Lucas Fink

TOEFL Tuesday: Writing a Better Independent Essay – Tip 1

Over the next three weeks, I’ll walk through three tips that can help you improve your independent essay. This Tuesday is the first tip, and it’s an interesting one.



If you have studied the GRE with Magoosh, you may have heard this tip before. The idea is simple: write the introduction paragraph last, after you have written the body paragraphs.

Practice for your TOEFL exam with Magoosh.

This works because you’re on a computer when taking the TOEFL. You don’t need to worry about space on the page. It doesn’t work for tests like the SAT that are on paper, but because any text you’ve already written below your current sentence just moves down on a computer, it’s very easy to do.

You can start writing sooner.

To say it simply, the body of your essay is much more important than is your introduction or conclusion. So if you move straight to the first body paragraph, you give yourself more time to focus on that important section—you can start on it sooner. It’s also easier to write the body paragraphs, because they include more concrete ideas. You’re less likely to get stuck on what to say next in an introduction.

Because TOEFL writing is timed, starting to write quickly is important!


It’s easier to connect the introduction.

Often, introductions are a little confusing because they don’t connect very well with the second or third body paragraph. This is because students change their thoughts slightly while they write, and what they expect to say at the start of the essay might not match their exact focus later.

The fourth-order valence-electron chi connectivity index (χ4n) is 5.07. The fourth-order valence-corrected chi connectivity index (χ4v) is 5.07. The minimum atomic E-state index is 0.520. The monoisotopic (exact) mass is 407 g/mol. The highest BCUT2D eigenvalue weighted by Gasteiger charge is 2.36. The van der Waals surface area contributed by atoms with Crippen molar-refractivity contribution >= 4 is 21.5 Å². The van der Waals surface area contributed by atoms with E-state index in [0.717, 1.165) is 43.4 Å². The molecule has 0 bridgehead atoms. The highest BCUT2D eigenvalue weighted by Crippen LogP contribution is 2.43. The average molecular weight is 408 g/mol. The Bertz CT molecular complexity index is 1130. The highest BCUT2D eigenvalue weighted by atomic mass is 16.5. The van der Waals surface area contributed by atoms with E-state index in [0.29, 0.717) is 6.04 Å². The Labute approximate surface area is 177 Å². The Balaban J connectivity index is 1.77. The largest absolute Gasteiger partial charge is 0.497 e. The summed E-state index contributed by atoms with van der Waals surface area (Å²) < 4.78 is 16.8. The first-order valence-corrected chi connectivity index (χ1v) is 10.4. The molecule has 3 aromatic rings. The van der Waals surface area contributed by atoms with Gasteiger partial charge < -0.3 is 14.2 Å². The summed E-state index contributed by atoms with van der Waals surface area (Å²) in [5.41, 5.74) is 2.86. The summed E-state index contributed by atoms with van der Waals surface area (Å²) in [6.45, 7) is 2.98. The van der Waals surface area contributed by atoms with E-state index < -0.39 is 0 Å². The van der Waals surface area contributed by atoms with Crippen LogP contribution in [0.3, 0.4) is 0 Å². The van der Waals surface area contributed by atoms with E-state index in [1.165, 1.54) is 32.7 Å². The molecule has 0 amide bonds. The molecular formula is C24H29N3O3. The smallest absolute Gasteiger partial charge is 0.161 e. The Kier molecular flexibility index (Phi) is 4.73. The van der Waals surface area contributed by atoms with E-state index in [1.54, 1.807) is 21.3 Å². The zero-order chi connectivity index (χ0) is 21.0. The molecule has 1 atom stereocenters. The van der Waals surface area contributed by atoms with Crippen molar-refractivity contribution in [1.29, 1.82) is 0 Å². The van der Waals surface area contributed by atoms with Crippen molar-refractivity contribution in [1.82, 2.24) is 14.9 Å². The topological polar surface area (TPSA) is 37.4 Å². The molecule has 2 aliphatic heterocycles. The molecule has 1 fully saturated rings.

But if you have already written both body paragraphs when you start the introduction, then you will know exactly what to introduce. There is no danger of writing an introduction that doesn’t connect to later ideas.


You don’t need to know both main reasons.

On most TOEFL essays, you should have two body paragraphs, and in each of those paragraphs there should be one main reason for your opinion. As I wrote above, your introduction paragraph should connect to both those paragraphs. But what if you don’t have two reasons yet? What if you are panicking because you have spent 4 minutes planning your essay, but you only have one reason?

It’s not an ideal situation, but if you haven’t fully planned your essay and must start writing to save time, starting from body paragraph one will give you the extra time to think about what body paragraph two will be about. If you start on the introduction first, on the other hand, you need to know what your second reason will be so your introduction to it will make sense.

But let me be clear: I definitely recommend planning your whole essay before you start writing. The strategy of beginning to write before you have a second reason planned is only for emergencies, when you really have to save time because planning has taken more than a few minutes.


  • Lucas Fink

    Lucas is the teacher behind Magoosh TOEFL. He’s been teaching TOEFL preparation and more general English since 2009, and the SAT since 2008. Between his time at Bard College and teaching abroad, he has studied Japanese, Czech, and Korean. None of them come in handy, nowadays.

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